Homily for the Feast of Saints Peter and Paul, Ennis Cathedral, Monday, 29th of June, 2020
Today, the 29th of June is always a special day here in the Cathedral as Saints Peter and Paul are the Patrons of this holy place. For the past 60 plus years, the sitting bishop hasn’t beenpresent in the Cathedral for this day as several hundred pilgrims from the diocese would normally be in Lourdes for the main annual Diocesan Pilgrimage to the Shrine of Our Lady and St. Bernadette. However, with great regret, one among many other things, this was not possible this year. Nonetheless, the silver lining in that cloud is the satisfaction of being here for this fresh beginning on this significant feast day.
The images of four pillars or inspirational figures behind me here surrounding the Cathedra are that of Peter and Paul in the centre and they are flanked by Flannan and Senan on the outside. The local. The diocesan. The international. The global. The universal. The Eternal. Four great models of courage, strength, persistence and fortitude to inspire and link us back to the roots, the purity, the raw freshness of our faith from the early days. In doing so we reflect on the enthusiastic spread and sharing of the faith, The Good News of the Gospel in those pre and post Patrician days.
Paul, the great missionary, energetic evangelist, the great letter writer. The man who put understandable, sensible and logical categories on our emerging faith in his writings.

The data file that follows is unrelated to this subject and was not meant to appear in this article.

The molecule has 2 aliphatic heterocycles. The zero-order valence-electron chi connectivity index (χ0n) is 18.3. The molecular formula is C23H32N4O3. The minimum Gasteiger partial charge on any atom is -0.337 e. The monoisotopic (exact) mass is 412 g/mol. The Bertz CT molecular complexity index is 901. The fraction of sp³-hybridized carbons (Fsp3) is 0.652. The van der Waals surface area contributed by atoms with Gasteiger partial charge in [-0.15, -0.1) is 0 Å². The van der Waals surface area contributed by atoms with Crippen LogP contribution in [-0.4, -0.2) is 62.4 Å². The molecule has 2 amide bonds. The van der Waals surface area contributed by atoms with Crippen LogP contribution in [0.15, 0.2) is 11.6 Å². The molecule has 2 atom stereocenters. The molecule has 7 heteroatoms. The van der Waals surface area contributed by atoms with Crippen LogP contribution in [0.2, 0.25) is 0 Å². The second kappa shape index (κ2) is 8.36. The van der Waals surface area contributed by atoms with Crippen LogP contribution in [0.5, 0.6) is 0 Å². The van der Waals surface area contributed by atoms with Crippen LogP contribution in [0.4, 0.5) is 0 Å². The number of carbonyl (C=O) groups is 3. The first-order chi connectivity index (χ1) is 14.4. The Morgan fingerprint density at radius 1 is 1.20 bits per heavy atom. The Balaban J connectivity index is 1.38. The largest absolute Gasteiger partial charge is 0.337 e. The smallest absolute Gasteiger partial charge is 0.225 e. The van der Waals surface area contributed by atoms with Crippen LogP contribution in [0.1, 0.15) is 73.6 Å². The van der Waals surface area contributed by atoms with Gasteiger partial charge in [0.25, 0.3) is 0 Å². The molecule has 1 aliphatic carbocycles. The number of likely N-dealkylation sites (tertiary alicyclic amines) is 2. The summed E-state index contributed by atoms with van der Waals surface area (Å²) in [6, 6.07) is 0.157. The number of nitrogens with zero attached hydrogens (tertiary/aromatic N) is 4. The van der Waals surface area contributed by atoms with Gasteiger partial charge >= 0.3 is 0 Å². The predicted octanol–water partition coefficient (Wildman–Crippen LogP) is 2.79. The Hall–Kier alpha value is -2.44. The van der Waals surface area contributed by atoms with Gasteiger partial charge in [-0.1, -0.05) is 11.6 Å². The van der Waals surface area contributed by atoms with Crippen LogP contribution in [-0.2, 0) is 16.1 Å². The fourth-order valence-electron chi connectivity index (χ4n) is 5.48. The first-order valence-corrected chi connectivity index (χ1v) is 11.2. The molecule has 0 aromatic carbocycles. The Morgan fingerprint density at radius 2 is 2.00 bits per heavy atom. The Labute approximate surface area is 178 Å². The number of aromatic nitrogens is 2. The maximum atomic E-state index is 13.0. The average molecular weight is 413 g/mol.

Peter, the fiery, the impetuous, the fickle. So human, yet because and in spite of that, a solid leader that carried and passed on the keys of the kingdom for generations to come.
For the past three and a half months liturgies were celebrated here with congregations of just a handful present, a bare minimum of server, sacristan, music ministers, lector and priest! What an unusual, strange and lonely experience that has been. At the heart of our experience of Eucharist we gather as community and we so missed that. We really missed YOU!
Despite the necessary restrictions – Mass, Devotions, Rosaries, Holy Hours, the constancy of prayer, the light of candles of petition continued in this sacred location unabated and undimmed. We have longed with eager anticipation for this day. We waited patiently for this glimmer of light with the phased reopening of our Churches, all be it with a very limited and finite number for liturgies initially. It’s a joyful start on the way back to gradual full participation in our liturgies.